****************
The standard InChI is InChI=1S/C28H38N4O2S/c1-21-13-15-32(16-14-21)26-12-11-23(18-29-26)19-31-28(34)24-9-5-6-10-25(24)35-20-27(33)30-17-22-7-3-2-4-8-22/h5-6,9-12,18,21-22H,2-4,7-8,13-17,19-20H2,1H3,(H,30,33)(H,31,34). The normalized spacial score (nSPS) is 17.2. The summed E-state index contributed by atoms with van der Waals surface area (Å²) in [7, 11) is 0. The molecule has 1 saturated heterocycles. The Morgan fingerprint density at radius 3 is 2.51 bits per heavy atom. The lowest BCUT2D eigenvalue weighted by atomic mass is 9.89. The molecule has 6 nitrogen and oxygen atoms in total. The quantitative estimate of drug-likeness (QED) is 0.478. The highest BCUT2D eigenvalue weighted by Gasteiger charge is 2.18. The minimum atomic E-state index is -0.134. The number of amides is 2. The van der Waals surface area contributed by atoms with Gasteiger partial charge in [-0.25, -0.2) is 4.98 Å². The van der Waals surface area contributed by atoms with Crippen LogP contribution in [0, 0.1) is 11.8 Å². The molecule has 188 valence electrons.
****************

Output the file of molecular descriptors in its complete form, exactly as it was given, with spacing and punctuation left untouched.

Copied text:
The standard InChI is InChI=1S/C28H38N4O2S/c1-21-13-15-32(16-14-21)26-12-11-23(18-29-26)19-31-28(34)24-9-5-6-10-25(24)35-20-27(33)30-17-22-7-3-2-4-8-22/h5-6,9-12,18,21-22H,2-4,7-8,13-17,19-20H2,1H3,(H,30,33)(H,31,34). The normalized spacial score (nSPS) is 17.2. The summed E-state index contributed by atoms with van der Waals surface area (Å²) in [7, 11) is 0. The molecule has 1 saturated heterocycles. The Morgan fingerprint density at radius 3 is 2.51 bits per heavy atom. The lowest BCUT2D eigenvalue weighted by atomic mass is 9.89. The molecule has 6 nitrogen and oxygen atoms in total. The quantitative estimate of drug-likeness (QED) is 0.478. The highest BCUT2D eigenvalue weighted by Gasteiger charge is 2.18. The minimum atomic E-state index is -0.134. The number of amides is 2. The van der Waals surface area contributed by atoms with Gasteiger partial charge in [-0.25, -0.2) is 4.98 Å². The van der Waals surface area contributed by atoms with Crippen LogP contribution in [0, 0.1) is 11.8 Å². The molecule has 188 valence electrons.